And it looks like the boundary is indeed between 1983 and 1984, at least for now. These cohorts are still adding to their batting and pitching totals. The 1981-1983 group could possibly slip into the younger generation (I hope it does, anyway; it's hard to imagine the baby-faced Miguel Cabrera of the 1983 cohort being in the same generation as Clemens and Bonds).

So that's eight boundaries, which divides every MLB player in history into nine generations. Leaving out the first and last (partial) generations, the cohort lengths of the middle seven baseball generations range from 17 to 33 years and average 21.3 years. This average nearly matches Strauss & Howe's 22-year "phase of life", or the length of a very long major league career.

GenerationBirth YearsBest Player
National1835-1856Cap Anson
American1857-1873Cy Young
Deadball1874-1892Ty Cobb
Ruthian1893-1911Babe Ruth
G.I.1912-1928Ted Williams
Expansion1929-1961Willie Mays
Steroid1962-1983Barry Bonds
Millennial1984-1996Mike Trout

Tuesday, July 25, 2017

Marty's Orioles

Since Marty has also seen a lot of the Reds' opponents in his 44 years of broadcasting, I thought I'd do all-star teams for other franchises, too, as the Reds encounter them.

The Orioles are the one Reds' opponent I didn't make an all-star team for when they came to town in April, and since the Reds only have a couple opponents left that they haven't already seen in 2017 (they're playing the Yankees today and tomorrow), I decided I'd go ahead and knock the O's out now.

Same rules apply: highest career WAR while playing for the franchise from 1974 to 2017; roster mix of 5 starting pitchers, 5 relievers, and 7 bench players (6 on an AL team with the DH); minimum 200 games at a position for position players, 50 games started for starting pitchers, and 100 relief appearances for relievers.

In the stats listed below, WAR is the player's career total with the franchise, but other counting stats are at a per-season rate (162 games for position players, 34 starts for starting pitchers, and 68 relief appearances for relievers).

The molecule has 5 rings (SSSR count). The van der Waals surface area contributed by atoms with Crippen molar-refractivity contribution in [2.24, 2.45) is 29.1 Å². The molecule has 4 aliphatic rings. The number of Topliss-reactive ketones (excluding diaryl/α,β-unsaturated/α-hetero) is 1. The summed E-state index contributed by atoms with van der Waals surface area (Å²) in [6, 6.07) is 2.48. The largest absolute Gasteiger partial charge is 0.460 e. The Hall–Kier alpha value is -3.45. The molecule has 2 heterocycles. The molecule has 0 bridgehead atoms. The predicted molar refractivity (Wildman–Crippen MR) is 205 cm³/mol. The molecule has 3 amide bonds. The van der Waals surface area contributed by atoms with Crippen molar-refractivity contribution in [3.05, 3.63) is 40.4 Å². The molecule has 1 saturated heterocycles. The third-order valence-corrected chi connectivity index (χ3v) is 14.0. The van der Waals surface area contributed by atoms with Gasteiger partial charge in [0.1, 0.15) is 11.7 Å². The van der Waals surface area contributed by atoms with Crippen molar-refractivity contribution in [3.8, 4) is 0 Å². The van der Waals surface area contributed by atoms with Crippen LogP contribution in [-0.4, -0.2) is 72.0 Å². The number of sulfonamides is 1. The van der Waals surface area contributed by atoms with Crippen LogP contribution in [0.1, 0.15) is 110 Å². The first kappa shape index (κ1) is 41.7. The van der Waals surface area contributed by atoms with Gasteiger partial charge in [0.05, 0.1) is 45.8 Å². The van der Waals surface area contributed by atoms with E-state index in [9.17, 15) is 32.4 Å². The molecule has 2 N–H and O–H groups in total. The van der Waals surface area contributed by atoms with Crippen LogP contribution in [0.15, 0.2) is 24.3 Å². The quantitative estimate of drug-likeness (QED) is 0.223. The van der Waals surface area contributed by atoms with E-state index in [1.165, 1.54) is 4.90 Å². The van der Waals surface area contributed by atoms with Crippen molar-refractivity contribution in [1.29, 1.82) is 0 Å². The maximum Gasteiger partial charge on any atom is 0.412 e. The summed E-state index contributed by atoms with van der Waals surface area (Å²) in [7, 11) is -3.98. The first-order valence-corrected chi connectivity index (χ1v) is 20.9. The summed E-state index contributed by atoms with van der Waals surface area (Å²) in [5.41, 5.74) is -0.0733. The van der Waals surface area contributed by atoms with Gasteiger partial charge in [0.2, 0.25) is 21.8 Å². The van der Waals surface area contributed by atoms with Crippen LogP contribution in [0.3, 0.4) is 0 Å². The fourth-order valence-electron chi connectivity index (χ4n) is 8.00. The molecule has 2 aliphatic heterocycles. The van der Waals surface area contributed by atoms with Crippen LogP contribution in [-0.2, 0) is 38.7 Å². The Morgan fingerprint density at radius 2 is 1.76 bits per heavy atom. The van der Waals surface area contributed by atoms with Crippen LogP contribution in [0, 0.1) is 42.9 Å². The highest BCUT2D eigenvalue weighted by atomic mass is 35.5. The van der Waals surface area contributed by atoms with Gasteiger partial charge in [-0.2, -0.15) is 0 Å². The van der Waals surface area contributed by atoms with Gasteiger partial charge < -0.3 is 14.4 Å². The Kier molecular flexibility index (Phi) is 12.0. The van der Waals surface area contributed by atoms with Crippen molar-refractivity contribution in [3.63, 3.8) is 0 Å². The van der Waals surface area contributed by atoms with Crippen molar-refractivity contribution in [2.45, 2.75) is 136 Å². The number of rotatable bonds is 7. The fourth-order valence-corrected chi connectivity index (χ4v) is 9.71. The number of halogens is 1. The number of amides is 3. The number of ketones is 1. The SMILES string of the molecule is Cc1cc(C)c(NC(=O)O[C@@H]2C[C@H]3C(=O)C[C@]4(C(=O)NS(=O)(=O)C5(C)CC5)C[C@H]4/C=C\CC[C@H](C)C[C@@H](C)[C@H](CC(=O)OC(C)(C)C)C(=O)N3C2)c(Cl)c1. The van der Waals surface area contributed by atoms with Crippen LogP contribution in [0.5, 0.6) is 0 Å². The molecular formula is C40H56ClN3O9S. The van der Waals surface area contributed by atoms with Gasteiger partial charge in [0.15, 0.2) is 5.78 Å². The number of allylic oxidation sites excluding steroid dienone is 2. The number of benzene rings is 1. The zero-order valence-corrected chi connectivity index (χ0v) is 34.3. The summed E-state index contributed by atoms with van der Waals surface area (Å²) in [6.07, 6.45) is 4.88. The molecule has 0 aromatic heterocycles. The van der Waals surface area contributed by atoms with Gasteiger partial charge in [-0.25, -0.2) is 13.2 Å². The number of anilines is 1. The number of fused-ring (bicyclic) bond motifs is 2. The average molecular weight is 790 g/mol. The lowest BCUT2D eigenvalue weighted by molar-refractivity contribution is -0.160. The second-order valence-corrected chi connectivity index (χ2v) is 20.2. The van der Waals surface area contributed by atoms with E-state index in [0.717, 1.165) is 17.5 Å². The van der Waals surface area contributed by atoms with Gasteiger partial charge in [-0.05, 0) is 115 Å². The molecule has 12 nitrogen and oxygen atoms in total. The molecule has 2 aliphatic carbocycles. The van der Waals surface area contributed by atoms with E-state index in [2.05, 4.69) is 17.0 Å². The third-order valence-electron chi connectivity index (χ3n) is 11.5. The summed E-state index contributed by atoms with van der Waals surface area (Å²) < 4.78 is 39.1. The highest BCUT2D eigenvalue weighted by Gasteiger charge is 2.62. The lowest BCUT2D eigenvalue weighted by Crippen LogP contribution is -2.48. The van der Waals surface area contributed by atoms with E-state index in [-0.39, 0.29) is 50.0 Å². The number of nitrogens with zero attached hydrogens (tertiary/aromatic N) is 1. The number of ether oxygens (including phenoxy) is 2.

Line Up

LFBrady Anderson34.9.257196928.364.430
DHKen Singleton29.9.28420861.388.445
SSCal Ripken95.6.27623912.340.447
1BEddie Murray56.2.294291055.370.498
3BManny Machado26.6.27828848.330.471
CFAdam Jones29.4.27828909.319.463
CChris Hoiles23.5.26227811.366.467
RFNick Markakis25.6.29017787.358.435
2BBrian Roberts28.8.278116434.349.412


IFMelvin Mora28.8.280208511.355.438
IFRafael Palmeiro24.3.284361146.366.520
IFMark Belanger23.1.22323015.294.280
CRick Dempsey21.4.23810462.319.355
IFBobby Grich20.7.263166916.379.416
OFAl Bumbry20.3.27964428.341.370


SPMike Mussina47.5171003.532371811.18
SPJim Palmer39.3161003.002481231.19
SPScott McGregor20.2141113.99219921.29
SPMike Boddicker17.4151303.732341541.29
SPJeremy Guthrie16.5101404.122131301.27
RPMike Flanagan21.8121003.892031131.32
RPDarren O'Day10.35232.3865720.99
RPJim Johnson10.435233.1075501.23
RPZach Britton10.465273.22104861.26
RPGregg Olson11.744342.2674741.25

Saturday, July 22, 2017

All-time Marlins

Since Marty has also seen a lot of the Reds' opponents in his 44 years of broadcasting, I thought I'd do all-star teams for other franchises, too, as the Reds encounter them. (And since the Miami Marlins have only existed as a franchise since 1993, Marty's Marlins are the all-time Marlins.)

Same rules apply: highest career WAR while playing for the franchise from 1974 to 2017; roster mix of 5 starting pitchers, 5 relievers, and 7 bench players (6 on an AL team with the DH); minimum 200 games at a position for position players, 50 games started for starters, and 100 relief appearances for relievers.

In the stats listed below, WAR is the player's career total with the franchise, but other counting stats are at a per-season rate (162 games for position players, 34 starts for starting pitchers, and 68 relief appearances for relievers).

Line Up

2BLuis Castillo22.5.29333940.370.356
SSHanley Ramirez26.8.300258340.374.499
3BMiguel Cabrera18.2.313311184.388.542
RFGiancarlo Stanton30.3.267421066.357.544
LFCliff Floyd16.8.2942810423.374.523
1BJeff Conine13.6.29019882.358.455
CFMarcell Ozuna11.8.27323853.324.448
CCharles Johnson11.7.24121760.324.418


IFDan Uggla15.6.26332974.349.488
IFMike Lowell14.1.27224953.339.462
OFGary Sheffield12.9.2883511021.426.543
IFDerrek Lee9.8.264258010.353.469
OFCody Ross9.5.26523846.322.465
CJ.T. Realmuto7.3.285136411.327.424
IFEdgar Renteria5.0.28854737.342.357


SPJosh Johnson25.313803.152091901.23
SPDontrelle Willis17.1141103.782151591.36
SPKevin Brown15.0171002.302461901.06